Though this is different for every person, studies show that the ideal is around 30 -60 minutes, at least 5 times a week. But what it fascinating to me as a distance runner – is that more is not necessarily better. I am working towards doing a marathon in a few weeks and while my daily runs are usually one of my favourite things, it can have a cost to other areas of life. I know a couple runners who do way more mileage than I do – who are frankly miserable. It is about balance. I don’t want my life to revolve around my exercise – I want my exercise to support my life. That can get a little backwards, I notice, as I stick to a marathon training schedule and modify my eating and activities to prioritize running. Frankly, I’m glad I don’t do many marathons – it is a reminder to me to keep exercise fun and flexible. So let’s keep in mind that moderate exercise is actually best. I have tons of respect for serious athletes, but it appears that rigidity – like in pretty much every other area of life – can steal the joy out of the present moment, and diminish the overall quality of life.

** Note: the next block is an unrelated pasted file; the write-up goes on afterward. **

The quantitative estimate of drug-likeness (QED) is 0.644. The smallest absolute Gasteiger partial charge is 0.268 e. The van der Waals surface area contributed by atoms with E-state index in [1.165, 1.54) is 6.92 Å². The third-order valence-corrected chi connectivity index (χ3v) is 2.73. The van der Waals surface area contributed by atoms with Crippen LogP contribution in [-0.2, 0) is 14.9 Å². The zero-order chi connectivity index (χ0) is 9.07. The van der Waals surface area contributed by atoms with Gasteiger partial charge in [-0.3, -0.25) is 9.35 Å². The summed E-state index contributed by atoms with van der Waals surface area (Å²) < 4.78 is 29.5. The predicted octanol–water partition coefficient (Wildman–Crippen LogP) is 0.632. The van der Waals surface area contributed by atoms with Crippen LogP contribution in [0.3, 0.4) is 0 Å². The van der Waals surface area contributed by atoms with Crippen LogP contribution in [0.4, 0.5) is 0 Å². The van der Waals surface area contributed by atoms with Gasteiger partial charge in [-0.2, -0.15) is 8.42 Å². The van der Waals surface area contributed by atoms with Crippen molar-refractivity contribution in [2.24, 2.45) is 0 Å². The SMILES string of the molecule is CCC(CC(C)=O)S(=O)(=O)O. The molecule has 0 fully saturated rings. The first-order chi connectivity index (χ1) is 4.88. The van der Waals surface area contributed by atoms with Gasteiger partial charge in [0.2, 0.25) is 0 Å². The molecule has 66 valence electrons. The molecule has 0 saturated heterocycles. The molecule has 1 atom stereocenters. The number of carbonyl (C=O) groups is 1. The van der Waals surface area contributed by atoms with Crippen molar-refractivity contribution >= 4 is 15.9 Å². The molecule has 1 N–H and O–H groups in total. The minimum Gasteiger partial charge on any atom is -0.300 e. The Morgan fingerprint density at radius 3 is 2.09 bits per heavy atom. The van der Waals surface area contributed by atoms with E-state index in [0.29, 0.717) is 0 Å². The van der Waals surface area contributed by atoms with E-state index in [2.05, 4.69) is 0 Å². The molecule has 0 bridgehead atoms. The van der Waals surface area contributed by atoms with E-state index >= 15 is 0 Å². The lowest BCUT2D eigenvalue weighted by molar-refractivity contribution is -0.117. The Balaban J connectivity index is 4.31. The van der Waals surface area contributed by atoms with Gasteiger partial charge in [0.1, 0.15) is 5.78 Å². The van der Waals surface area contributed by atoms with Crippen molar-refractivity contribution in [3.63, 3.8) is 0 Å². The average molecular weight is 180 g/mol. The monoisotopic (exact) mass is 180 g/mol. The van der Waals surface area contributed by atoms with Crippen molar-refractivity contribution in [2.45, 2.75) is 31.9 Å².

So although significantly more exercise may improve your strength or stamina – at some point it actually becomes a source of stress. This is likely because many people exercise not to enjoy moving their bodies, but as a means to an end – usually over-valuing goals relating to body image, or using goal attainment in sport to substitute for external validation of insecurities. When you need to perform well in order to feel ok about yourself, or you need to lose x number of pounds, or have a special shaped derrière – all of these things can mean that exercise becomes a terrible chore, and a source of negative self- feedback. None of that is going to help you keep going.
So if you know that you want to exercise, but you have a hard time getting out the door, what can you do? Of course, ideally, exercise should be something you enjoy. If you absolutely loathe running, then please, don’t run. There are lots of other things you can do. Find something that works for you – for your lifestyle, for your preferences, budget and time. You can get exercise in a 6×9 prison cell if you want to, and you can get exercise while commuting to a job in the city from 9-5. Get creative with it. If you can get some exercise taking your dog for a walk or gardening or looking for birds – all of this is super.